If you’re looking to build an international franchise empire, you’ll need to put in an incredible amount of hard work to achieve your goals. Expanding into new territories can be hugely rewarding, but it’s not without its risks.

Before you even begin considering launching a global franchise, you need to ensure that everything is running smoothly at home. Is your domestic franchise network operating as well as it should be? Are there further opportunities for expansion in your home country? Are you in the position to step back from the responsibilities of your existing franchise units to focus on expanding into a new country? Here, we take a look at the two primary models used to facilitate international expansion and a five-point plan to help you prepare for success.

2 models for expansion

There are two main international expansion models – although there are many more ‘hybrid' models you may want to research too. Both of these models have a distinct set of advantages and disadvantages, and both are suited to different contexts.

The first is direct franchising. This is fairly similar to the basic concept of franchising that's used in domestic markets, but there are many notable differences. The second is master franchising, a model that's been specifically designed to facilitate a specific type of franchise expansion.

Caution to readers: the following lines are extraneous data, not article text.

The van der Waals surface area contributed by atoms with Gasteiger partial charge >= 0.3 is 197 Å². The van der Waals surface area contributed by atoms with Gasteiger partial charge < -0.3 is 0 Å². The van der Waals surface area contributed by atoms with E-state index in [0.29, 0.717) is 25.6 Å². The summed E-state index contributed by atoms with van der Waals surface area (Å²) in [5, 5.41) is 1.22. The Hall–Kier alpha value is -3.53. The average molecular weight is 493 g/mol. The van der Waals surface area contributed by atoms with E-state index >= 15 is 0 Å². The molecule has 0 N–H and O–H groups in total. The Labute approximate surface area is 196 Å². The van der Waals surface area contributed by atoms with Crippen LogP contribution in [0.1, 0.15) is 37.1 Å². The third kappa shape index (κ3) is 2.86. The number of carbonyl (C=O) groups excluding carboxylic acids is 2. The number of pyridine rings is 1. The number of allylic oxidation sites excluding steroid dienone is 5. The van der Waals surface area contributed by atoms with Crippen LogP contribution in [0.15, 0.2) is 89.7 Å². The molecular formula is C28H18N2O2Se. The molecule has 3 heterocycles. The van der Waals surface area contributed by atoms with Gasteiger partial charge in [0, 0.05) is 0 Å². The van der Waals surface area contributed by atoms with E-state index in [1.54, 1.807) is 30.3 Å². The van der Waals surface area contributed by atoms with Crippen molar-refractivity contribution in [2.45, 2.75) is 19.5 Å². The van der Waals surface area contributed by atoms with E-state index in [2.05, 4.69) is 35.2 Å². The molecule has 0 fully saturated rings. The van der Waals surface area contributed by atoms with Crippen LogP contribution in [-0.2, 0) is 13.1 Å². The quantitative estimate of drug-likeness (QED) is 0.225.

Direct franchising

Direct franchising is relatively similar to the basic franchise model that you'll be accustomed to as a domestic franchisor. Essentially, you select franchisees in the target territory based on their ability to run a franchise unit as part of your network. They’ll sign a franchise agreement with you and will operate as a regular franchisee would. However, there are some noteworthy differences.

First and foremost, the legal system in which your new franchisee operates is likely to be different to your domestic market’s legal framework. This will have an impact on employee contracts, trademarks and your financial infrastructure.

Secondly, you may have to adapt specific franchise operating processes, procedures and protocols to suit the new market. International franchising involves a steep learning curve, so make sure you’re well prepared!

Master franchising

Master franchising is a unique franchise model that can prove extremely profitable in certain situations. It involves appointing a master franchisee – someone who will set up, operate and manage the franchise on your behalf, adapting it to the new market in the process. They’ll have the right to appoint their own franchisees and, as long as they abide by the conditions set out in the contract, will run the new territory as they deem fit – in accordance to the business model and brand guidelines. Of course, they'll take a more substantial cut of the profits too.

A master franchise is advantageous because it allows you to appoint a master franchisee that understands the target market. Also, it costs less than international expansion via direct franchising and still opens up a new revenue stream for the franchise.